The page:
Could it be possible to uncover the 'gritty realities behind the media gloss of lesbian chic'? Would it be wise to unleash the 'raw anger' directed at those who attempt to debate? Could anyone do so knowing it might place them in danger? Joelle Taylor and Tracey Chandler decided that it was worth the risk. The result is Lesbians Talk Violent Relationships.

This 64-page book stands virtually alone. The lack of literature about lesbian domestic violence can be seen as a direct consequence of a blanket refusal to address the issue. It is a huge taboo to discuss the consequences of abuse of this kind, let alone admit that it happens. Lesbians do get battered but many have been effectively silenced by the myths that surround the violence.

It happened to me. I have said nothing for the past seven years and it would be understandable if people found it hard to believe because I remained silent. I have not only hidden my history from my friends but from myself. I still find that period excruciatingly difficult to even think about. I could be accused of complicity as I created so many elaborate excuses for her behaviour. So much of the book struck deeply resonant chords within me yet other parts were remote from my experience: I sometimes feel completely detached from the ordeal.

The message that runs throughout Taylor and Chandler's book is that 'No woman deserves to be beaten.' I certainly don't believe I asked to be left bruised and confused but I was. It is of little comfort even to discover that there are other lesbians who 'experience nightmares sleep disturbance and guilt ' Legally I had not been sexually assaulted by her - I cannot name it 'rape' - but it is not that easy to 'affirm... feelings of being unjustly treated.'

I admit I have done much over the years in order to disguise and then pardon her violence but I am not alone. Lesbian-feminists have backed rapidly away from the 'deplored aspects of heterosexuality' they have mistakenly attached to violent relationships. There has been an 'unproductive outlawing of SM dykes' because of the 'so-called power inequalities' that mimic heterosexual practice. Butch and femme patterns of behaviour have been 'branded as more likely to include... abusive violence.' Black dykes are quoted as saying they are 'often reluctant' to 'address any issue that could divide' them, and white dykes feel they cannot report abuse from black partners for 'fear of being labelled racist.' Alcohol and drug use are often cited as the catalyst.

In a way it was lucky that I decided against disclosure as resources are few and far between for battered lesbians. There are 275 refuges for battered women in the United Kingdom. Last year alone 45,000 women and children passed through refuge doors. In addition 65,000 called the Women's Aid Helpline. A WAFE (Women's Aid Federation England) spokeswomen I contacted said that a 'proportion' of the 100,000 who are battered by their partners (whether in long-term relationships or not) are lesbians. This is anecdotal evidence, but it cannot be ignored. There are however no lesbian-only refuges, although safe houses have an 'open door' policy which means that anti-lesbian behaviour is not encouraged. Lesbians are very active within Women's Aid but the organisation does not collate figures on the sexuality of women using the service.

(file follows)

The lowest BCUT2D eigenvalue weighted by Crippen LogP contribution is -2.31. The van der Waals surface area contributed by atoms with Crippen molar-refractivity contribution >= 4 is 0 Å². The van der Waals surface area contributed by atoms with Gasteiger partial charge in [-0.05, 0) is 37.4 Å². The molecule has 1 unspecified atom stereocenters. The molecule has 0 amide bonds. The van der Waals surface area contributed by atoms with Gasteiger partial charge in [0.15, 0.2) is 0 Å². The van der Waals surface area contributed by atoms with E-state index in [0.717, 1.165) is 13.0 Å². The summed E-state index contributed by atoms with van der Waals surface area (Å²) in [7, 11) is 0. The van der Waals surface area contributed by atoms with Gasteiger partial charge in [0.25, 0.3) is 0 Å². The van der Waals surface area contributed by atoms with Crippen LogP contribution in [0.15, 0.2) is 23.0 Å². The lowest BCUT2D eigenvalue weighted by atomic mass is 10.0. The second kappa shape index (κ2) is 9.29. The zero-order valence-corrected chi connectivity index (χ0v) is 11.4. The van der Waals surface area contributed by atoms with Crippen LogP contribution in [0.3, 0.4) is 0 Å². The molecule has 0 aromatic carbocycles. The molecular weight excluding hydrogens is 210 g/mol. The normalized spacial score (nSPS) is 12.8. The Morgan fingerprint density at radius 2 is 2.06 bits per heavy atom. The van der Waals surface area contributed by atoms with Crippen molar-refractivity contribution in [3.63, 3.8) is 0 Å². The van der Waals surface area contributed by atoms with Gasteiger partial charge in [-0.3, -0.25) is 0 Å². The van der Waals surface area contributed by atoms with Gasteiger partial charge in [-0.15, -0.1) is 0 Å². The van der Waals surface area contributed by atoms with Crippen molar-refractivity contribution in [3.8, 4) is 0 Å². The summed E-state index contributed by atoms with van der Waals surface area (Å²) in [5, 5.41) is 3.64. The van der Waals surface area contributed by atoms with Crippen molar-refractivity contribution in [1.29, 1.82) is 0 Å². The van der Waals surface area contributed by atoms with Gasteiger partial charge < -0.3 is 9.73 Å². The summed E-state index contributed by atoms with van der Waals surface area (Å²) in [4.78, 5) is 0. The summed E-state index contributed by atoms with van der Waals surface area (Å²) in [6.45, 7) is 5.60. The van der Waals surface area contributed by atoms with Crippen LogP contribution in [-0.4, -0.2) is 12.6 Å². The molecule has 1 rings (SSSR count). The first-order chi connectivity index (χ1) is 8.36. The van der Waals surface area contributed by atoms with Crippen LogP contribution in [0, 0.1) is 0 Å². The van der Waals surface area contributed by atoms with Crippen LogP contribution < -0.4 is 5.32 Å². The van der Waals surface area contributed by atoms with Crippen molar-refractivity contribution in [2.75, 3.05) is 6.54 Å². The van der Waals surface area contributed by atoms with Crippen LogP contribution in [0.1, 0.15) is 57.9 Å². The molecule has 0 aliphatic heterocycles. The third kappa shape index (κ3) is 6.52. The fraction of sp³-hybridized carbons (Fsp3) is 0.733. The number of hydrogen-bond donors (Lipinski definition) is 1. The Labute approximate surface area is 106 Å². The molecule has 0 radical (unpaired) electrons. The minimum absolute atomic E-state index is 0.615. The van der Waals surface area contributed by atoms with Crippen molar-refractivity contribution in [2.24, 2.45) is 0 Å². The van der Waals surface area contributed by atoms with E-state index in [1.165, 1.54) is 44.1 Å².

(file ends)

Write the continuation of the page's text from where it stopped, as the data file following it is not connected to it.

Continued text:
The issue of lesbian domestic violence must be addressed. The lesbian community has to recognise that lesbians are battered, abused, beaten, bruised, damaged, ill-treated and injured both physically and psychologically. The community has a long history of burying its collective head and denying that lesbian violence is anything more than a fraught punch-up in the pub or a result of a butch-femme or SM relationship gone awry.

Recognising that some lesbians are violently inclined is the first step. This article or this book alone will never be enough. It does not matter what motive they claim or which method they use: women are perfectly capable of dislocating a shoulder or shattering a leg bone and I know they are. They can twist a mind as easily as they can a little finger. The abuse can be systematic and can be adequately concealed.

Until the lesbian community can face up to the fact of lesbian violence, those who are being battered cannot get help. The police may still raise their eyebrows when an attack is reported. Doctors and nurses will continue to be frustrated by the the fear that binds the victims.

It would be an impossible task to stop the battering and it is absurd to believe that any woman can simply forget. The hardest part of all is getting women to tell someone - anyone - else. I was favoured. The woman who snapped my fingers back, kicked me down stairs and blackened my eyes was jailed for other offences. I had no-one to tell, no place to shelter and no books to read.

I believe that Lesbians Talk Violent Relationships can really provide hope for those still encountering brutality and cruelty and it renders a stark message to the rest: you cannot ignore the facts.

© Megan Radclyffe 1995 Edited and Publ. Time Out 1995

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